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Memory Management

In concrete-core, the entities all have an underlying container type that holds the corresponding data. There are two types on entities with respect to memory management of this container:
  • Entities that own their memory
  • Entities that do not, which are called Views (that can then be mutable or constant)
This page explains why such a choice is exposed to the user, so you can choose what suits your use case best. It is expected that 99% of the time, you can use entities owning their memory and all will be fine.

Entities owning their memory

Currently, all ciphertext and key traits provide implementations that own their memory. Concrete-core relies on automatic memory management for all those implementations, including the ones that "live" on another hardware than CPU. This is done via implementations of the Drop trait. You can check the CudaVec structure in the Cuda backend private sources for an example.
For ciphertext entities, examples of such owning entities are LweCiphertext32 and LweCiphertext64. At the time of this writing, the underlying implementations use a Vec, holding u32s and u64s, respectively. However, that Vec itself is not accessible from the public API.
Concrete-core exposes many engines to create entities owning their memory: for example, key generation engines or encryption engines that return freshly allocated ciphertexts, like LweCiphertextEncryptionEngine whose entry point is encrypt_lwe_ciphertext (or encrypt_lwe_ciphertext_unchecked in its unchecked form).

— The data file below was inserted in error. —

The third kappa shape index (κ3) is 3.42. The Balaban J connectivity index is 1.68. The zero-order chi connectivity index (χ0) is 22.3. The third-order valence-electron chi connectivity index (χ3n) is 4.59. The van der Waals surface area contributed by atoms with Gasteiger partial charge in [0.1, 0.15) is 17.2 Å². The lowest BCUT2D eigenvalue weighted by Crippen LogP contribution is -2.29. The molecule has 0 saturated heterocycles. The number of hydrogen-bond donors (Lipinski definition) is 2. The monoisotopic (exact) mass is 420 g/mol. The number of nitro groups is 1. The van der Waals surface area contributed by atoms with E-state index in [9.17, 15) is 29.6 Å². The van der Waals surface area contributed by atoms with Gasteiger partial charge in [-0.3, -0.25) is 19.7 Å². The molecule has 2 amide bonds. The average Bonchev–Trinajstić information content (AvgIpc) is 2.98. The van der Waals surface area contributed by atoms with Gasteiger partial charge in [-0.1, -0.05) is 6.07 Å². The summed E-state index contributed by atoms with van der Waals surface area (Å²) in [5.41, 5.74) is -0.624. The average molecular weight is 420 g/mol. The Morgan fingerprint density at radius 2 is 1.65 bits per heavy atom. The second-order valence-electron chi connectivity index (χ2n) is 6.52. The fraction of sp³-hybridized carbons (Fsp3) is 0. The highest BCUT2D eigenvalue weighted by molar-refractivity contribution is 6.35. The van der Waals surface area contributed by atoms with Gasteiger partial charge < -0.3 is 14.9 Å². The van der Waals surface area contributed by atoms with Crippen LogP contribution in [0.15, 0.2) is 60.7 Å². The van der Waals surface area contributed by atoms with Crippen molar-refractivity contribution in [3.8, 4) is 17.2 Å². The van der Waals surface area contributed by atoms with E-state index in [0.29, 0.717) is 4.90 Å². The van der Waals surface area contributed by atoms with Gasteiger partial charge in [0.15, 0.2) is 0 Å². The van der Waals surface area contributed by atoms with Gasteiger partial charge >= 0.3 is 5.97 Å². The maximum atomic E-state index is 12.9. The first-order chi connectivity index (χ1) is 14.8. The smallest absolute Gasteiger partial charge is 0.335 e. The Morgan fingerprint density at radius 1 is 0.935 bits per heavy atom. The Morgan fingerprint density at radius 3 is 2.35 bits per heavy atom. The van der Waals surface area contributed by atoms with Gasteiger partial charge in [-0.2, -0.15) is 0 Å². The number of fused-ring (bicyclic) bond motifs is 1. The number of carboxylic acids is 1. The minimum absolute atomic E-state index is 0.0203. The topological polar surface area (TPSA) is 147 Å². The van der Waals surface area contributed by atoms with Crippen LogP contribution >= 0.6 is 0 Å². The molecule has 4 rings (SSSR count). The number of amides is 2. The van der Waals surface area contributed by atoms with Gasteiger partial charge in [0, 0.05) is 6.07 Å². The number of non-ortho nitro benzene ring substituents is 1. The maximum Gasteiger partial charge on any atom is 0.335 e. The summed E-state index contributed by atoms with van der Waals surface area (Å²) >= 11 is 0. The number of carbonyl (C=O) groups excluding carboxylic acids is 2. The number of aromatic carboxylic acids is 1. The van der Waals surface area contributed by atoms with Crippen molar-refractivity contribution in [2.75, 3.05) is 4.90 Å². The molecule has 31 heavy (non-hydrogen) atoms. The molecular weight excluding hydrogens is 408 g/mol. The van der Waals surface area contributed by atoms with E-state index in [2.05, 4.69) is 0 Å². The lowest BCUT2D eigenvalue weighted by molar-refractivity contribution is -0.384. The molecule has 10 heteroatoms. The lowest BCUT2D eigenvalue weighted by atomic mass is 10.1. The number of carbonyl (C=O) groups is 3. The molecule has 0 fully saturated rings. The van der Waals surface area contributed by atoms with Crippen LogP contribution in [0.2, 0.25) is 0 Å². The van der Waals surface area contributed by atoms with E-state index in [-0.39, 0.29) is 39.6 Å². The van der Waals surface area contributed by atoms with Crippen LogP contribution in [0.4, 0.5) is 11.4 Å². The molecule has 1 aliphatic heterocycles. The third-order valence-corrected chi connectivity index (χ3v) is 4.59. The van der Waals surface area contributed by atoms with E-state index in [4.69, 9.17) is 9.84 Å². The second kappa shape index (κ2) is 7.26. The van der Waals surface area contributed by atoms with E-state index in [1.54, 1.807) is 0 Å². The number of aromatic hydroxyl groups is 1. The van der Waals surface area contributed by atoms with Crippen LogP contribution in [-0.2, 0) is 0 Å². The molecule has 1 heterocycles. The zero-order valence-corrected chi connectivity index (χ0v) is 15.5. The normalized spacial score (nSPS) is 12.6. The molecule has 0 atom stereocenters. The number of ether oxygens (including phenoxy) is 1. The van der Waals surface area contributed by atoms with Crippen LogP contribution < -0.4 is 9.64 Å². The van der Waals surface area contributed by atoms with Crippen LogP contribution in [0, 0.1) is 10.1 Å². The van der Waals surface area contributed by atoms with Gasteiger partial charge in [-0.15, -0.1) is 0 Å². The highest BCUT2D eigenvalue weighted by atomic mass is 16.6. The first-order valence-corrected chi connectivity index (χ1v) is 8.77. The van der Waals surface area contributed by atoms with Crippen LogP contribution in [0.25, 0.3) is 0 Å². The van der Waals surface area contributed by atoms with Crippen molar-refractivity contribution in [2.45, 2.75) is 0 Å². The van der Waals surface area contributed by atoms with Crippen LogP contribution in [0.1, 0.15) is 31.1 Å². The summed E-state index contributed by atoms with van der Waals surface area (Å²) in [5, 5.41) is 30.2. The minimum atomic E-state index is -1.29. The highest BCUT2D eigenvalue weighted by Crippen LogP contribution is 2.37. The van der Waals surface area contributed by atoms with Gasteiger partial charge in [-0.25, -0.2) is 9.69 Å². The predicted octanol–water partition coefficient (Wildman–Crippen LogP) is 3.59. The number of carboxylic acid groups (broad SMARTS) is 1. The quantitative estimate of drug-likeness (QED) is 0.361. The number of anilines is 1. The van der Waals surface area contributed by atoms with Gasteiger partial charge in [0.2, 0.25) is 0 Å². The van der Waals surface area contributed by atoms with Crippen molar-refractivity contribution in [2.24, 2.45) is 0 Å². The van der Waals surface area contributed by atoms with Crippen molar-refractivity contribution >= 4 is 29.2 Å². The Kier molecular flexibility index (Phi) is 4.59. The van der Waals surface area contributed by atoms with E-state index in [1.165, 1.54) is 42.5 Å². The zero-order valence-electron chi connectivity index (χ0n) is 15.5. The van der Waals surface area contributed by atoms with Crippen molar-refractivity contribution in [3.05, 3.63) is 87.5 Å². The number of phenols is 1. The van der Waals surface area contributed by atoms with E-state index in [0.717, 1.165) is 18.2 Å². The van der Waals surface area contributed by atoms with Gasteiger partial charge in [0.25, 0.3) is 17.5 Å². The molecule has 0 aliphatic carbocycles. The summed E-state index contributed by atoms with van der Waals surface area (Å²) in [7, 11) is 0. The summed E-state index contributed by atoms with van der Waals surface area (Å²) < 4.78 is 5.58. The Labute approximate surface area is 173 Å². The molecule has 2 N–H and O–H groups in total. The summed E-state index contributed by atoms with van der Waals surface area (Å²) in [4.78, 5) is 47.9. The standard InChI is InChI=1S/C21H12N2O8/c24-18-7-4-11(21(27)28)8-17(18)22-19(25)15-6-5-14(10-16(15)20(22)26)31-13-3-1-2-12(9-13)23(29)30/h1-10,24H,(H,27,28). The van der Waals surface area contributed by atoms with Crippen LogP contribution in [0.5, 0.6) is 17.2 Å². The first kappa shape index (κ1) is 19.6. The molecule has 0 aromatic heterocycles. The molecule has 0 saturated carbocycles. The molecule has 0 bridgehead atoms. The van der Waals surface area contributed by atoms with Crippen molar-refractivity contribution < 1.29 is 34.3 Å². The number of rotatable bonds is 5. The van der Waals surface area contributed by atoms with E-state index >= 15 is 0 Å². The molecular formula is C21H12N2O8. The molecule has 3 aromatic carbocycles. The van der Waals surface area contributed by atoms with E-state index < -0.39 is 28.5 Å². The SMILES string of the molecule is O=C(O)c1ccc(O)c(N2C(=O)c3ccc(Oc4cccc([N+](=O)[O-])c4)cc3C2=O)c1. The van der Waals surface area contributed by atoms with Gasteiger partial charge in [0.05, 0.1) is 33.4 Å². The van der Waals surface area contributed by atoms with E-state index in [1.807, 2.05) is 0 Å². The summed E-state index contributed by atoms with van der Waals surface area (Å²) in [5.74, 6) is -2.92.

Entities borrowing their memory

We would advise against using the view API if you don't need it. The reason being that the original goal was to provide functionality required by the concrete-compiler. This means that the view API is currently not as extensively supported in existing engines as the historical owned memory API.
Some engines require users to have an already allocated ciphertext entity, like LweCiphertextDiscardingEncryptionEngine whose entry point is discard_encrypt_lwe_ciphertext. In that case, you can use one of the LweCiphertextCreationEngine variants available in the default backend. For example, (entry point create_lwe_ciphertext_from) providing a properly sized Vec (which will be consumed) to create an owning LweCiphertext32 or LweCiphertext64. This entity can then be used in the discard_encrypt_lwe_ciphertext call.